The Algona Upper Des Moines from Algona, Iowa on July 7, 1966 · Page 15
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The Algona Upper Des Moines from Algona, Iowa · Page 15

Algona, Iowa
Issue Date:
Thursday, July 7, 1966
Page 15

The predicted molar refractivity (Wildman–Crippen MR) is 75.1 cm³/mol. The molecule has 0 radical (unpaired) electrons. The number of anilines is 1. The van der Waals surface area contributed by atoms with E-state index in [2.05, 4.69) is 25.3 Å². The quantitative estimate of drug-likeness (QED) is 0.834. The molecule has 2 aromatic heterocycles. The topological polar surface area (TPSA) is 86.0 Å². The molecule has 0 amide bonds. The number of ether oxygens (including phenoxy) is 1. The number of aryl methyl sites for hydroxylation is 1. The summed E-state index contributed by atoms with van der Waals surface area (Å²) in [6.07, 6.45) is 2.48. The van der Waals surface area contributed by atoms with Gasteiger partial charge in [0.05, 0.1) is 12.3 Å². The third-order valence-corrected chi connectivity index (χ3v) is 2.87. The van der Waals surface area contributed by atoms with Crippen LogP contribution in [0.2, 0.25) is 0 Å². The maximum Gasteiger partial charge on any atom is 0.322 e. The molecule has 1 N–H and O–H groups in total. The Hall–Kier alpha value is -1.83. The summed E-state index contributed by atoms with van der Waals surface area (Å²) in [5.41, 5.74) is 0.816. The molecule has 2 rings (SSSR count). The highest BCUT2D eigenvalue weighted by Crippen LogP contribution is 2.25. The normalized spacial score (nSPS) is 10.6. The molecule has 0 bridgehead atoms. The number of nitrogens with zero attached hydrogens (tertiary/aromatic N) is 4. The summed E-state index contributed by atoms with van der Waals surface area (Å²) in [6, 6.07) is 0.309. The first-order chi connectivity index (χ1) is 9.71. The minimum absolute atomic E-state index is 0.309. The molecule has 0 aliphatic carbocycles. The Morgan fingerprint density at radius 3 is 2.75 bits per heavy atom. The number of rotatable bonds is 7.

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Merry-Go-Rovnd tniiiintHHiffliiHitniiitintiiitni By Drew Poanon WASHINGTON - ^ One reason President Johnson okayed the bombing of oil depots just outside Hanoi and Haiphong was an intelligence report which claimed there was little chance it would bring intervention by Red China. This report, from the U.S. intelligence center in Hong Kong, said that the current purge in Peking is far more severe than has been suspected. Thousands of intellectuals have been shipped off to the factories and communes to do hard labor. Both the Peking and Shanghai party organizations have been turned upside down. Marshal Lin Piao, who is emerging as the new strong man, has tightened military discipline. Armed patrols are roaming the streets of Peking and Shanghai. The most ominous clue has come from Bucharest, where Premier Chou En-lai is reported to have told his Rumanian hosts grimly that the purge would wipe out the habits and customs of a thousand years. It still is far from clear what the outcome of the Peking purge will be- whether moderates or extremists will win in the end. But while the struggle is going on, our intelligence estimate is that Red Chinese officials are far more concerned about what's happening in their own country than in Viet Nam. - o - — ONE LAST TRY — Before the President made his decision, he had made another attempt to persuade North Viet Nam to come to the bargaining table. He sent a message that the United States was ready to decelerate the war, as the first step toward a truce, if North Viet Nam would reciprocate. Specifically, he offered to reduce the bombing in return for a withdrawal of some North Vietnamese units for South Viet Nam. The message was delivered to Hanoi by veteran Canadian diplomat Chester Ronning, who reported back that the communist leaders refused to budge. It was after this that Johnson stepped up the bombing. Secretary General Thant of the U.N., incidentally, said that Ho Chi Minn will never make peace as long as we are building air and naval bases in South Viet Nam calculated to last fifty years. The North Vietnamese figure we plan to occupy the South for at least fifty years, so regard any offer of peace talks as a mere trick. - o - - BOBBY KENNEDY'S POWER- The nomination of Samuel Silverman as Democratic candidate for surrogate in New York has important political overtones for the entire nation. The basic issue was not the job itself but the fact that Bobby Kennedy had challenged Tammany Hall and the old-line Democrats in New York. In doing so he went against some of the Tammany leaders who helped make his brother President, including Charlie Buckley of the Bronx. When Franklin Roosevelt was active in New York politics, he didn't dare to pick on Tammany Hall until after he had been elected President of the United States. Bobby Kennedy, on the other hand, has challenged Tammany when he is only a Senator and has been a Senator but a year and a half a resident of New York only two years. Thus the election of Judge Silverman as Kennedy's candidate means the balance of power in the powerful Democratic , party in New York state has gone over to Bobby Kennedy and Alec Rose of the Liberal party. Together they can control the future of New York politics and who will be the Democratic candidates for mayor, governor, Senator, and the delegates to the next Democratic convention to pick the next candidate for President. All this make Bobby Kennedy the most powerful Democrat in the country, next to Lyndon Johnson. - o - —HUBERT HUMPHREY'S DECLINE— Vice President Humphrey suffered two serious blows last week. The first was when he was a frequent letter-writer to Julius Klein, even though Klein was well known as a paid West German agent. On top of this, Humphrey wrote a letter to Sen. Dodd last week admitting that he had given Dodd permission to go to Europe right in the middle of a vitally important civil rights debate when every vote was needed to defeat a Southern filibuster. This seriously tarnished Humphrey's image as a hard fighter for liberal causes. The second bad blow suffered by Humphrey was Bobby Kennedy's victory over Tammany in New York's surrogate primary. Humphrey has been very loyal in supporting the President on every single issue, whether he agrees with him or not. He has been especially loyal on Viet Nam, even though Humphrey is known as favoring peace in Southeast Asia. This also has caused Humphrey to lose his old I literal supporters. And he has done nothing to win conservative support instead. All this indicates that the Vice President has lost whatever chance he may once have had to become the Democratic nominee for President in the future. - o - — DODD'S POVERTY -There is a lot of speculation in Washington as to where Sen. Dodd of Connecticut is getting the money to pay for one of the highest-priced law firms in the country to defend him before the Senate Ethics Committee. A battery of seven lawyers, headed by John F. Sonnett, has been constantly on hand to defend Sen. Dodd. Normally their fees would run around $3,000 a day. Sen. Dodd has said that he was a poor man, that his was the reason he had to pocket money from testimonial dinners for his personal use. So the question is, where is he getting the money to pay all his high-priced lawyers? --AIR POLLUTION PROSECUTION-The federal grand jury being called in Los .Angeles by the Antitrust Division of the Justice Department will have far- reaching repercussions on both the auto industry and air pollution. The case is complicated, ant! the grand jury will serve for at least a year. The Justice Department will charge that 13 years ago the auto industry had agreed to pool research for combating smog, but instead used this as an excuse to freeze out competitors. It will also charge that the Big Four of the motor industry dragged their research over much too long a period of time, while independent companies did produce devices to control exhaust fumes from automobiles. When they, offered such devices to the Big Four, the Justice Department will contend, they were rebuffed, thus keeping anti- smog devices off the market. You will see a lot more antitrust cases in the future based on conspiracy to prevent innovation. - o — MERRY - GO- ROUND -Rep. Charles Farnsley,D-Ky., offered Ralph Nad.'-i, th.- ant- safety expei t, "ii>v "! th. :.• ". administrative assistant ; : s i . - c.-ntlv created !>•. t!i.- l!"iiv . Nader gra'efulh turned it •!•• MI. Too many writing and s;»Mkiiu commitments .... P>.-opl. : ar>- wonderin.- wh> the Ann 1 , ^-h---s. the front «i the Jc-ifeiSi-;; M>-- m-irial to deni.-.nsti.ite t -.;i h judo-like war t.u-tirs. It's :: :• that Jefferson once s.ud: "I":.. Tree nf Ubeitv must !-• ;•- freshed frnin \\\w- to tnii.- •-. :th the blood of patriots and t\ i ai.ts. It is its natural nianui. -." hut mi the whole he was a p-'.n • f il man. Farewell party June 23 for Alfred Schulzes OTToSEN-Alfred Schultz, who has managed the Farmers' Elevator inOttosenfor several years has accepted a similar job at the Whittemore Elevator. Saturday night a pot luck farewell supper was held for Mr. and Mrs. Schultz at the Dean Tel- home. Guests were Mr. Mrs. Ralph Jacobson, Mrs. Louis Jacobson, M.-. i :• s-i.t \- . • Mr. .\;v\ Mrs. '>'.'..';; ,,t. ,PI,. .Mr. an>'l Mrs. Vi-'to; Y-.y. ; , Mr. niifl Mrs. I'.ri! "• . > ..f Kutlmvl, Mr. .in-1 Y: . V;'r> i r'-hliiu;, Mr. ari'i Y:.- . • •\.-;\\ Ih'ii; asi i Mr. OIK! YTL . i .. ';-,M Kins. th. Mr. and Vis. N-'.-iltz w.'i-t- [.r«- sentod :\ gift. Mrs. F-ssu- .' .. >-r ^oor;i- *as in Mis-.'.'.; : ;• .rn .'un^ if visit, .i !..•:• si.,;. : i'f I it-rf.. ••. ' ':• • ;'. : ••: '.. : •'< i;il.!.,u- , ,!:•.'.i . ,' •'-.. Y- : ' ' :;:'' vii'-t! it M---A.,: ' . M- . ' • •. i; it-.! .it '!;'• • I. i. •••;.:!! •;;,. .it Sin' VlSit*. 1 fit : .i.l; •!. i '.i, |..-i s. T!.- I :,:'• : ! ; - s'.-,:.-: i.ui '-'. ;;i'-n •'••:• ,;:'. :'»! i ,• |...t <t tli" h •. .:. ' i: i';. -.!r. t. i LCI '. !,U!'-!, I !. .; , i r. ilV; IK'.'ii. Alt' I) hi./ f" :• '" .>"ii 'A, ; , M: ;;. Thursday, July 7, 1966 Algona (la.) Upper D«$ Mo!n«<— ! . U ford and and and and Mr. son. Mr. Mr, Mrs. James Jocobson, Mr. Mrs. Le Roy Worby, and and Mrs. Howard Thomp- S'lIIHlU'l (' >V Mis. ! lit! ship ll.iv. n, Thin Silav •••.'. \V. G. C'-p Stann, Mis. Mrs. !• ssi.' ' i-l al Set vii . thi- Mctli'i'hf. lioldt. •• :• 'i • f : .-It valor i .'.• " i lk'«Jw ijl ffilln 1 V • ' ' . • O i • i St. ii MI "f i' ri. ii'!- i-'t. ' '"d f ;. , 'A as a i iiii-!,t j-ui-st of Mrs. "r. !•' i ida\ . Mrs. '•'. ",. r,,,,;v!, and '•.(.["•I nttcnded fiin- .- ("i .lo" iioiin ,it ; t '.'ii ch at Huiii- Mr. arid Mrs. Richard Kinseth .)!•',-irnpanied by Mr. and Mrs. R"> i-.ntler of Rutland, attended th,. Rural Lc-tter Carriers Association and Auxiliary State Con- vfmi'-'n at Des Molnes Tuesday. Mr. and Mrs. Oscar Oppedahl, MJ. and Mrs. Knut Oppedahl, uid Koeer, and Mrs. Olianna Vjn.ias attended the Lee family :• nM-ri at (.i]eson Park at Ft. '• iu> Sunda'.. Fifty-three per- ,-• .'.>.[ .• ] i .'St'tlt. '.':. .md Mrs. Farl Olson ac::.; inifd Mi. and Mrs. Fred ;: ' i: 1 ..uiiiii and granddaughters, Mai i" and Kmily of Bradgate, ! >p.ncer Sunday where they 1 ad i i icni • *itli r>. lativ...s from \i!>i^, Sinux Falls, and Bt-res- ! : i, S'"ith I).\k"ta. ''.'.: l.i Han-A-jrt left Sunday to • i-r,d ,i •.v.-ukatth-Flmi-rStrahm '; 'i':- .it Sd'atha, Kansas. 1 1 :ia Tfifti'lierc is spending tv».i -.U'l-ks if vacation with tier i\i!"iits, Mi. and Mi s. l.eoTV'fte- '•••'it'. :-!if is .1 sri'ii-tary at ''•'. alk. i's inis C'inipany at Fort i' •. . i '" 'Hard I- lucn and son, Torn, < i I .-• .\iiL-(d''S, ralif., and Mr. '••i- \\ hitaki-r of i Mnaha, nt thu w t ek K-nd at Kinsvth an.J ulvin s. Sunday they all a | icnic at the Haug 'tin r picnic c;'iPSt? were Mrs. Richard Kinselh iU and Mr. and Mis. Harl»'i and familv ol Wt-st Mrs. Allan Wehrspann, Joy, Jana, and Mary Lynn, went to Le Mars Friday to bring home Jean Gingerich of West Bend and Jo Ellen Meyer who had attended L.S.V. school. Enroute home, they stopped to see Mr. and Mrs. Harry Hull at Cherokee. They are the parents of Mrs. Wehrspann's former college roommate. Aletheans Met Union Aletheans had their annual 4-H work shop, June 21, at the Civic Center, with a picnic following in the evening. The t;irls worked on projects for the Fair. Bonita Killsholmand Linda Nitchals pave talks. Cindy Kuhn will be a new member. The aclieivemont show will be July 22 at the Civic Center. INJURED Henry Koob of Ma^juoketa was severely injured recently whilo riding on a tractor which was a large rotary lawn He received a com- fracture of both bones ri^ht leg when a blade mower broke and struck was still riding pullln.; mower. pound in his on the him while he thu tractor. BUJINEtt PERJOAIALITIES AND VIKING OIL CO GASOLINE AND FUEL OIL WE OIVE GOLD BOND or KINO KORN STAMPS BULK DELIVERY SERVICE Station and Bulk Plant North Milwaukee Depot 7/ GET (THAT WAS THE CRY 50 YEARS AGO . . .) »»«••»»•••»»»»•••••••*» BUILDING MATERIALS OF ALL KINDS AND TYPES Phone. 195-5266 • For Remodeling, Modernhlng • For Farm & Home Building • For Ready-Mixed Concrete COWAN CORP. AND PATILONIZf CARGILL INC. Buyers & Sellers of All Grains e Gat our bidt on your grain befoie you tell, e Federal Licensed Storage Warehouse. Dale Kleingartner or Corwin C. P««r 419 S. Phillipi St. Ph. 295-2741 \ S T BENWIBBEN Building Contractor All Types Building — Farm and Town T/2 South Heekart, Algopa Phone 295-2163 (Plaate Call After 6:00 P.M.) r "HOMEBUILDING IS OUR SPECIALTY" We'll Appreciate a Chance t6 Estimate Without Obligation on any Town or-Farm Construction. TIETZ CONSTRUCTION CO. PHONE 110 BURT, IOWA MOVING AND STOR MO RE A Liquid .Feocfs: FOR TOP GAIN IN LIVESTOCK Call Algona 295-3548 MOR - GRO MOREA FEEDS, INC. So. of Algona on Hwy. 169 Your Banking Needs SAFE • CONFIDENTIAL Serving and Growing with the Community IOWA STATE BANK ALGONA'S HOME-OWNED BANK JOHN B. ISEBRAND BUILDER - CONTRACTOR TITONKA, IOWA PHONE 178 We Welcome A Chance To Give You An Estimate On Residential, Farm or Commercial Building — No Obligation. CONTRACTING SINCE 1928 For 50 years, the POST MOVING & STORAGE CO. has been a password to all Algonans who had any and every type of moving requests. The present owner, Dick Post, has grown up in the business, which was founded by his father, Hugh Post, in the early 1900's with only a team of horses and a wcicjon. The POST MOVING & STORAGE CO. fleet includes many freight and moving vans, and vans used exclusively for handling furniture. When you consult with POST about your moving problems, you'll know that you are talking with men who know the moving business from A to Z. In giving special attention to moving problems, they are capable of doing the entire job, from packing of fine glassware to moving heavy cumbersome pianos and refrigerators. The service is tops in this area. An added feature of the company is the storage facility available for household goods or any other merchandise. Their fireproof Quonsct warehouse is located on Main Street in the northeast part of town. You'll find oxtrci reasonable rates for this service. Phone POST MOVING & STORAGE CO. - ^9i-22/5 - and let them help you with your moving and storage plans. Moving • Storage , Crating :: We Move Household Goods Anywhere Fully Insured - New, Modern Storage Warehouse All Types Citing - Phone 295-2279 POST Transfer & Storage :i Algona Implement Co. FARM EQUIPMENT • FARM SERVICE MOTOR TRUCKS HOME APPLIANCES Phone 295-3501 1407 Commercial St. ERNIE WILLIAMS Your John Deere Headquarters In Algona "The Quality Name In Farm Equipment" fast of Algona on Highway 10 1 So. Phillips St. Cook & Heat with THERMOGAS The Preferred L.P. Gas BOTTLE AND BULK SALES GAS APPLIANCES THERMOGAS CO. of Algona Phone 295-2841 AlQor fTLW^rpTuMBmG & HEATING i i» 4 THE FINEST IN PLUMBING AND HEATING EQUIPMENT e Konier, uheem & Crane Fixtures • Rheera Hot Weter heaters. • Bruncr Weter Softeners. • Electric Sew- cr-Rootcr Service. PHONE 295*5240 IN ALGONA • Lux-Aire and American Standard Furnaces and Air Conditioning. • I.NSINKERATOa Garbage Disposal Units t>-a-